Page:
From the Middle Ages through to contemporary writers, this book offers a captivating insight into the lives, loves and influences of a number of extraordinary writers.
"Orientalism" is one of the greatest and most influential of books of ideas to be published since the end of the European empires. For generations now it has defined our understanding of colonialism and empire and with each passing year its influence becomes if anything even greater. To mark its 25th anniversary, "Orientalism" rightfully takes its place as a Pengun Modern Classic.
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Since 1954, Supima has dedicated itself to offering the world s finest cottons to the global fashion industry. Cross breeding strains to develop a rare extra-long staple fiber, the brand established a new industry standard adopted by designers as well as world-class brands ranging from Lacoste to Brooks Brothers. In parallel to the formalization of the American fashion industry, Supima developed a uniquely American product sought after around the world. Lush photographs of Supima s growing and refining processes, historical images, and fashions from the early twentieth century to today trace the vibrant history of the fiber and contemporary applications. Portfolios and runway photos from established and emerging designers and fashion schools highlight the fiber s enormous range. Photographers from William Helburn to Roe Ethridge captured the trajectory of Supima from AIGA award-wining campaigns to today s collaborations with top designers and industry innovators, like Uniqlo and Casper. Supima: World s Finest Cottons follows a luxury product s journey from humble fields to an integral part in some of the world s most iconic garments.
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Today's world is the product of the late middle ages. In what is now called 'Flanders', a new kind of man emerged. A practical man, an entrepreneur, a critical man who no longer believed what church and nobility tried to tell him. He discovers the world, creates, produces and innovates. In this book young researchers take us back to the middle ages. With attention for top works of art and unknown gems. This art book has a fresh academic point of view: the economical history of the middle ages from the viewpoint of different social groups, with surprising results on cliched thoughts such as the passive countryside, the dark middle ages and the role of women in society.
- RRP £125.00
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Vanity Fair 100 Years showcases a century of personality and power, art and commerce, crisis and culture--both highbrow and low. In the sumptuous 384-page coffee table book, the editors of Vanity Fair have created the definitive history of the most talked-about magazine of our day. From its inception in 1913, through the Jazz Age and the Depression, to its reincarnation in the boom-boom Reagan years (after a 47-year hiatus), to the image-saturated Information Age, Vanity Fair has presented the modern era as it has unfolded--using wit, imagination, peerless literary narrative and bold, groundbreaking imagery. The most innovative voices in popular culture are all compiled within these pages (from Robert Benchley, Jacques Cocteau and Dorothy Parker, to William Styron, Christopher Hitchens and Dominick Dunne) along with the greatest magazine illustrators, artists and photographers of all time--most notably Edward Steichen and Annie Leibovitz, who, through Vanity Fair, virtually invented the modern celebrity portrait. Writers Sam Kashner and Nancy Schoenberger contribute an essay on the incomparable Frank Crowninshield and the birth of the Jazz Age Vanity Fair, Jim Windolf chronicles the magazine's rebirth in 1983, and Frank DiGiacomo gives the history of the glamorous Vanity Fair Oscar Party.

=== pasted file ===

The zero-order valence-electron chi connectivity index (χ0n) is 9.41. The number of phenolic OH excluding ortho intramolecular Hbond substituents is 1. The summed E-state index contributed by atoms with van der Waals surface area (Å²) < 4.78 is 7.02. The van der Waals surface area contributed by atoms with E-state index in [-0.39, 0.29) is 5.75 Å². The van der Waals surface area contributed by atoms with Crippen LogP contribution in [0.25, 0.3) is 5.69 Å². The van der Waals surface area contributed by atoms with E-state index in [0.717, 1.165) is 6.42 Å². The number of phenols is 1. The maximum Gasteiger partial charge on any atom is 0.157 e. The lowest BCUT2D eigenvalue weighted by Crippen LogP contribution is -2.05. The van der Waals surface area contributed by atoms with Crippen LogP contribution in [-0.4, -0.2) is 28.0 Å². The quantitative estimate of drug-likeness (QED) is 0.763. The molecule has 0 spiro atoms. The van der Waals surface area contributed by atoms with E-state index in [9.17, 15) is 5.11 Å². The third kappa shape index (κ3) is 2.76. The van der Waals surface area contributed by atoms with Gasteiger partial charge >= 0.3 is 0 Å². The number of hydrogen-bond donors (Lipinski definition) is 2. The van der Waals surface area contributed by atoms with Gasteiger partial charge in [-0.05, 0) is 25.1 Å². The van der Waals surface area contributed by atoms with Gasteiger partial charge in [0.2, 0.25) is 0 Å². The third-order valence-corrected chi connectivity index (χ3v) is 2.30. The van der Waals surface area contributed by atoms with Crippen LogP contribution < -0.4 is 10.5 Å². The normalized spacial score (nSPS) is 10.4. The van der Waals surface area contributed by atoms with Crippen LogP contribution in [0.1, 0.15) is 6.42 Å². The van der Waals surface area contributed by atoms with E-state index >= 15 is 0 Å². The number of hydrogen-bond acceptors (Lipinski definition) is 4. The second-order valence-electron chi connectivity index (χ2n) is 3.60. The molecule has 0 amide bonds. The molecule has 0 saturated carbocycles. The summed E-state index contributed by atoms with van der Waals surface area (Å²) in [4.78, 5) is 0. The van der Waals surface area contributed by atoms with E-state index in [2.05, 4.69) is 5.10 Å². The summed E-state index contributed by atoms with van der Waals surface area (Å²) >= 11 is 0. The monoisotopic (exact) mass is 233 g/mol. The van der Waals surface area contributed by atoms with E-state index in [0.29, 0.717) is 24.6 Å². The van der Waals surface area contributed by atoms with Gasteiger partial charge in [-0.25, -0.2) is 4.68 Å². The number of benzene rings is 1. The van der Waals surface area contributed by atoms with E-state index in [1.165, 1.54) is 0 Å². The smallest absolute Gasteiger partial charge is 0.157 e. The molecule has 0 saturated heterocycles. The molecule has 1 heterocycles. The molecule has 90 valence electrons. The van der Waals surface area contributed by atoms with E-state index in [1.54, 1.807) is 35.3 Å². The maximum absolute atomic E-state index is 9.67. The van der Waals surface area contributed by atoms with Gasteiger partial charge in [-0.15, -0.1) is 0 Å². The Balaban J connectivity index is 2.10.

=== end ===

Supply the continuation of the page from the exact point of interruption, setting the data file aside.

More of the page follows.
- RRP £55.00
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This book rewrites the history of jewellery in the age of Victoria. The 'age of Victoria' is taken in its widest sense to encompass jewellery made throughout Europe and America, displayed at the great international exhibitions and distributed through foreign trade, illustrated publications and a burgeoning tourist industry. Throughout, links with other disciplines will provide both the specialist and the non-specialist with the information to understand how jewellery permeated all walks and conditions of life in the 19th century. The focus of the book is on the attitudes of owners to their jewellery and the symbolic weight that it was expected to carry. Rather than concentrating on the major figures at the top end of the jewellery trade, it is oriented towards the social aspects of owning, wearing and displaying jewellery. For example, novelists used jewellery to add a moral or metaphorical dimension to a character, while jewels depicted in portraits often carried multiple messages which could be immediately decoded by the viewer. The achievements of science, the fascination with nature and the Victorian sense of humour are all embodied in jewellery. Topics discussed in depth include the importance of jewellery in the life of the Queen herself, jewellery and dress, the language of jewellery, the cult of novelty, the importance of nationalism in the revival of historical styles, and the contribution of archaeological discoveries. The volume is sumptuously illustrated with contemporary reportage, photographs and portraits as well as examples of jewellery from the British Museum and other collections.